The bluebells made such a pool that the earth had become like water, and all the trees and bushes seemed to have grown out of the water.’

Do you sometimes make up your mind how things are going to go, worry about reactions of others or how they are going to respond to you?

Some days surprise you; people surprise you: sometimes in ways that you hadn’t expected and in ways that can spur you on. Remind yourself never to assume anything. All is well.’

Do you spend too much time worrying? Cast your cares aside, even if just for a moment. Start again tomorrow.

Put your thoughts to sleep; let them not cast a shadow over the moon. Drown them in a sea of love.’

Do you sometimes feel confused and wonder what life is all about for a moment, and then you catch the notes of a familiar well loved song playing on the radio or read some old notes you wrote long ago and all of a sudden, things fall into place again? You remember what is important to you. You feel like things are okay.

Look for signs from the Universe; open a favourite book at a random page and see what’s written there. Look out for your friendly robin; pick up a stray coin. Look at the abundance all around you.’

Make it your mission to spread love and kindness.

Reach out and say hello; reassure one another when times are fraught; be kind. Look for sunbeams shining through the clouds.’

It is easy to forget to look around when we are busy. But remember to stop and look at the small things. Really in life, it is the small things that are important.

Remember too, when you are out and about – look up! It surprising what you miss when you focus on the ground – look at the pretty windows, the unusual architecture, the doves perched on their window ledges. See the sunlight filter through the tall trees in the morning and the stars twinkling in the inky blue sky at night.’

Walk in the sunshine. And if it rains tomorrow the fragrant flowers at your feet will be ever more beautiful.

Bluebells

64th Springtime….

I had to write about the passing of time today. I have returned from the town where I was born in Cornwall, after spending a long weekend there at a family reunion. I spent quite a lot of time in the house that belonged to my grandparents and where my Aunt and Uncle now live. I stood in front of the same window where I stood over sixty years ago wearing a bridesmaids dress and clutching a posy of wild flowers; a shy child then, uncomfortably striking a pose for the camera. I walked around the garden where I have walked so many times long ago, safe in the care of my grandparents. I looked at the old granite trough where chubby goldfish still swim, and the little avenue of apple trees I used to run through. I had a curiously strange, yet comforting feeling that my long departed grandparents were somehow there with me.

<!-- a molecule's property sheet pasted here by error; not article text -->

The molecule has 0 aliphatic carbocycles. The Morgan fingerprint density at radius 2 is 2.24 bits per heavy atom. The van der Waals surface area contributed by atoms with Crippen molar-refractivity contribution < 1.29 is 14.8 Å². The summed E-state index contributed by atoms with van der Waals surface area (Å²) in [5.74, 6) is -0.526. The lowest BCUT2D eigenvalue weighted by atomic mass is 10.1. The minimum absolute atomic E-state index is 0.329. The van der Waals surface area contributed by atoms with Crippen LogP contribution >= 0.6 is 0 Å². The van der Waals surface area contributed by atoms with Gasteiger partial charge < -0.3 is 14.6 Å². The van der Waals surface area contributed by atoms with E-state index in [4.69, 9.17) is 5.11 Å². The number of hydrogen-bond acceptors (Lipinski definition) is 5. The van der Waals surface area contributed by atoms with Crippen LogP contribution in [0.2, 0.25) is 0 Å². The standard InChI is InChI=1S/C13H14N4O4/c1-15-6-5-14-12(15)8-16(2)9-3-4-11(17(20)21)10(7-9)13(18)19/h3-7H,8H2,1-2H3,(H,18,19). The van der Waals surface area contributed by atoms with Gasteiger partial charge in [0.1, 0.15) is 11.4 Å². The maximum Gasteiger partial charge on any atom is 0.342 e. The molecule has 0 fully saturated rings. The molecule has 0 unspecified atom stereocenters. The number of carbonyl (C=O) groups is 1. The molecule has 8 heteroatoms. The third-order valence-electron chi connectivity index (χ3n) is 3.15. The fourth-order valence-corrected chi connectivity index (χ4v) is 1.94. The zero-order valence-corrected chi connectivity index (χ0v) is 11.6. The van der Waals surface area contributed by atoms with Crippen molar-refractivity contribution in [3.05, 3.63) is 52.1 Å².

Nostalgia continued as we gathered with my father and various relatives to celebrate his cousin’s 90th birthday. Aunts, godparents and old friends each had a story to tell me, and a memory of the past to share. As we stood in the garden in the lovely Spring sunshine we looked at old photographs of the family and marvelled at the likenesses of our own children to their little known ancestors. We talked about those long gone as though they had only just stepped out of the room. It made me think that those we love and who loved us remain a part of our lives and in some ways have made us who we are.

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                                                  Poppies in my Grandparent’s garden.

Next day, at the beach, I meandered across the sand as I have done so many times in the past. I thought about the time I was punished at school by a bossy headmistress, when I handed in a note from my grandmother asking for permission for me to leave early one day. The headmistress knew that we were keen to get to the sea-side before tea-time! I guess she feared my leaving a little early would have had a detrimental effect on my education. I’m not really sure it would have made a big difference and who can doubt the benefit of a dose of fresh sea air? Deep in thought, I still got caught out by the stream that runs the length of the sand to the sea and offers no bridge to cross from one side of the sand to the other. Ah well, the shoes had to come off. There was nothing for it but to wade across to get to the crystal clear rock pools.

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Returning home to Dove Lane it was time to settle back in to routine. And yet, as always, family was uppermost in my mind. Our two sons were able to spend time together yesterday, an occasion that doesn’t happen as often as they like, as the eldest one lives in America, and the younger one was visiting him from England. They ‘Facetimed’ me and I watched their nine, (yes, they have nine children between them!) children playing together for the first time. There is something beyond heartwarming seeing your grandchildren naturally bonding together.

I am getting older now. I will soon have completed 64 Springtimes. Maybe I hanker  occasionally for my youth, for the odd bit of fame even, but I desire no money except insofar as I should like to be able to have enough to spend on my children and grandchildren… Can I still be helpful? I hope I can be in a useful, personal and direct way. I hope I have acquired some wisdom; I know one thing – I am well equipped to love.

I remember staring at my grandmother’s hands, they were a bit wrinkly and covered with veins and some brown splotches; they looked rather old to me, but it didn’t matter, they were there to hold on to me. That doesn’t seem long ago, yet now, here I am with my grandmother’s hands.

Blessings.